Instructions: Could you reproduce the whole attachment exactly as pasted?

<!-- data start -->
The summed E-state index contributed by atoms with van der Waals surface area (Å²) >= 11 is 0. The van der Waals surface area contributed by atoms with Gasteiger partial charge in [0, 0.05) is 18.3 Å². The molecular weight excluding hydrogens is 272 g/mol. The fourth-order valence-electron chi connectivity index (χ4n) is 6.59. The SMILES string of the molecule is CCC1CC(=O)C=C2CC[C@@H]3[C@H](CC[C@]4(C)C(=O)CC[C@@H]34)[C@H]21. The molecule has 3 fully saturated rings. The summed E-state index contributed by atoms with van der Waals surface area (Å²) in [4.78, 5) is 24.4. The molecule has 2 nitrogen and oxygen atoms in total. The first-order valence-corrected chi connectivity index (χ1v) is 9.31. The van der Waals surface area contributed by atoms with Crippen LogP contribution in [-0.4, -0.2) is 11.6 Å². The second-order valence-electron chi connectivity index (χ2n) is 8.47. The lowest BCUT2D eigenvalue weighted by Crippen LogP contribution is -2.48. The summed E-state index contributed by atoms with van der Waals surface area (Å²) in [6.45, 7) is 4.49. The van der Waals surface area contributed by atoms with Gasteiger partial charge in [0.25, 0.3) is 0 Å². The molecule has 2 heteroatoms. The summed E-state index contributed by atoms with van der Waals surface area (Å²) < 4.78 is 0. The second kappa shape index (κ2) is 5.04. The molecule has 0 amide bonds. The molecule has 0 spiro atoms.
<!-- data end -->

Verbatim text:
The summed E-state index contributed by atoms with van der Waals surface area (Å²) >= 11 is 0. The van der Waals surface area contributed by atoms with Gasteiger partial charge in [0, 0.05) is 18.3 Å². The molecular weight excluding hydrogens is 272 g/mol. The fourth-order valence-electron chi connectivity index (χ4n) is 6.59. The SMILES string of the molecule is CCC1CC(=O)C=C2CC[C@@H]3[C@H](CC[C@]4(C)C(=O)CC[C@@H]34)[C@H]21. The molecule has 3 fully saturated rings. The summed E-state index contributed by atoms with van der Waals surface area (Å²) in [4.78, 5) is 24.4. The molecule has 2 nitrogen and oxygen atoms in total. The first-order valence-corrected chi connectivity index (χ1v) is 9.31. The van der Waals surface area contributed by atoms with Crippen LogP contribution in [-0.4, -0.2) is 11.6 Å². The second-order valence-electron chi connectivity index (χ2n) is 8.47. The lowest BCUT2D eigenvalue weighted by Crippen LogP contribution is -2.48. The summed E-state index contributed by atoms with van der Waals surface area (Å²) in [6.45, 7) is 4.49. The van der Waals surface area contributed by atoms with Gasteiger partial charge in [0.25, 0.3) is 0 Å². The molecule has 2 heteroatoms. The summed E-state index contributed by atoms with van der Waals surface area (Å²) < 4.78 is 0. The second kappa shape index (κ2) is 5.04. The molecule has 0 amide bonds. The molecule has 0 spiro atoms.